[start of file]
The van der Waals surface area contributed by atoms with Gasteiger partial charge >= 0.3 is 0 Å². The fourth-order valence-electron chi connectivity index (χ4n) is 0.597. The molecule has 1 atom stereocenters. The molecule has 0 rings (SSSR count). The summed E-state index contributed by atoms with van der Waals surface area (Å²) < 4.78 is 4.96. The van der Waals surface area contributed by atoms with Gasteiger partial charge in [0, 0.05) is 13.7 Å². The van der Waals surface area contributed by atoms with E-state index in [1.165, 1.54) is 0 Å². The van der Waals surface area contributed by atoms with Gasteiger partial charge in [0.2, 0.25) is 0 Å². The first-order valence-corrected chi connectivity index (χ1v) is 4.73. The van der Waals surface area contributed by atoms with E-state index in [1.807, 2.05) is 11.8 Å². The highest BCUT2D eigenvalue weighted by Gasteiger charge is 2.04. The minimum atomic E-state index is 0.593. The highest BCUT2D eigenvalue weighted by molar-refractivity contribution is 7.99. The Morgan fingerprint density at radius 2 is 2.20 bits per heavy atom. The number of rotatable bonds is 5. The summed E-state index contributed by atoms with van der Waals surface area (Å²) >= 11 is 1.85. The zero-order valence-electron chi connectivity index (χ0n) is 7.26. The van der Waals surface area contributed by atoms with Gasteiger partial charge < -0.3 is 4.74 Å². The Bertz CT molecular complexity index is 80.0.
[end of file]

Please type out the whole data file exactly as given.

The van der Waals surface area contributed by atoms with Gasteiger partial charge >= 0.3 is 0 Å². The fourth-order valence-electron chi connectivity index (χ4n) is 0.597. The molecule has 1 atom stereocenters. The molecule has 0 rings (SSSR count). The summed E-state index contributed by atoms with van der Waals surface area (Å²) < 4.78 is 4.96. The van der Waals surface area contributed by atoms with Gasteiger partial charge in [0, 0.05) is 13.7 Å². The van der Waals surface area contributed by atoms with E-state index in [1.165, 1.54) is 0 Å². The van der Waals surface area contributed by atoms with Gasteiger partial charge in [0.2, 0.25) is 0 Å². The first-order valence-corrected chi connectivity index (χ1v) is 4.73. The van der Waals surface area contributed by atoms with E-state index in [1.807, 2.05) is 11.8 Å². The highest BCUT2D eigenvalue weighted by Gasteiger charge is 2.04. The minimum atomic E-state index is 0.593. The highest BCUT2D eigenvalue weighted by molar-refractivity contribution is 7.99. The Morgan fingerprint density at radius 2 is 2.20 bits per heavy atom. The number of rotatable bonds is 5. The summed E-state index contributed by atoms with van der Waals surface area (Å²) >= 11 is 1.85. The zero-order valence-electron chi connectivity index (χ0n) is 7.26. The van der Waals surface area contributed by atoms with Gasteiger partial charge < -0.3 is 4.74 Å². The Bertz CT molecular complexity index is 80.0.